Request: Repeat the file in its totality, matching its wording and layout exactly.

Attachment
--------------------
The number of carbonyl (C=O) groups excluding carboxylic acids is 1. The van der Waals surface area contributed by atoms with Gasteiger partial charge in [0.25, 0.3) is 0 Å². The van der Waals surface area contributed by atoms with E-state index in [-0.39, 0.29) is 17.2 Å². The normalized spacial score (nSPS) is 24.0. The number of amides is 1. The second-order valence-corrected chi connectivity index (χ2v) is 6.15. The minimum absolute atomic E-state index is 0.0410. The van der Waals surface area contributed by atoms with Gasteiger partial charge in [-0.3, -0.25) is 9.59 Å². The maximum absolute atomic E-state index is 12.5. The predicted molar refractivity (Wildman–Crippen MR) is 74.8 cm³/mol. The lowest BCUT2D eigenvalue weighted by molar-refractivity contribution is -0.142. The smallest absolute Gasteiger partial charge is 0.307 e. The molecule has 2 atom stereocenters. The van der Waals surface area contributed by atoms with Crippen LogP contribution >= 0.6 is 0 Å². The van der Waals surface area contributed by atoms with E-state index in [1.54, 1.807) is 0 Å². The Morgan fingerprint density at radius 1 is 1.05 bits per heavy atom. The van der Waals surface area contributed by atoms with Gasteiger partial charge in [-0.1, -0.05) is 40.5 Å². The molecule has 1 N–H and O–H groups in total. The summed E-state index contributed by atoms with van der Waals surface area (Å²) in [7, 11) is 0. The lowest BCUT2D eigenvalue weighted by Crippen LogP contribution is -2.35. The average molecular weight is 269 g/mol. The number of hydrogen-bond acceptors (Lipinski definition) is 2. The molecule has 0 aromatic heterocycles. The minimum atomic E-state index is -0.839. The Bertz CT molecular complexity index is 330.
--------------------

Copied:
The number of carbonyl (C=O) groups excluding carboxylic acids is 1. The van der Waals surface area contributed by atoms with Gasteiger partial charge in [0.25, 0.3) is 0 Å². The van der Waals surface area contributed by atoms with E-state index in [-0.39, 0.29) is 17.2 Å². The normalized spacial score (nSPS) is 24.0. The number of amides is 1. The second-order valence-corrected chi connectivity index (χ2v) is 6.15. The minimum absolute atomic E-state index is 0.0410. The van der Waals surface area contributed by atoms with Gasteiger partial charge in [-0.3, -0.25) is 9.59 Å². The maximum absolute atomic E-state index is 12.5. The predicted molar refractivity (Wildman–Crippen MR) is 74.8 cm³/mol. The lowest BCUT2D eigenvalue weighted by molar-refractivity contribution is -0.142. The smallest absolute Gasteiger partial charge is 0.307 e. The molecule has 2 atom stereocenters. The van der Waals surface area contributed by atoms with Crippen LogP contribution >= 0.6 is 0 Å². The van der Waals surface area contributed by atoms with E-state index in [1.54, 1.807) is 0 Å². The Morgan fingerprint density at radius 1 is 1.05 bits per heavy atom. The van der Waals surface area contributed by atoms with Gasteiger partial charge in [-0.1, -0.05) is 40.5 Å². The molecule has 1 N–H and O–H groups in total. The summed E-state index contributed by atoms with van der Waals surface area (Å²) in [7, 11) is 0. The lowest BCUT2D eigenvalue weighted by Crippen LogP contribution is -2.35. The average molecular weight is 269 g/mol. The number of hydrogen-bond acceptors (Lipinski definition) is 2. The molecule has 0 aromatic heterocycles. The minimum atomic E-state index is -0.839. The Bertz CT molecular complexity index is 330.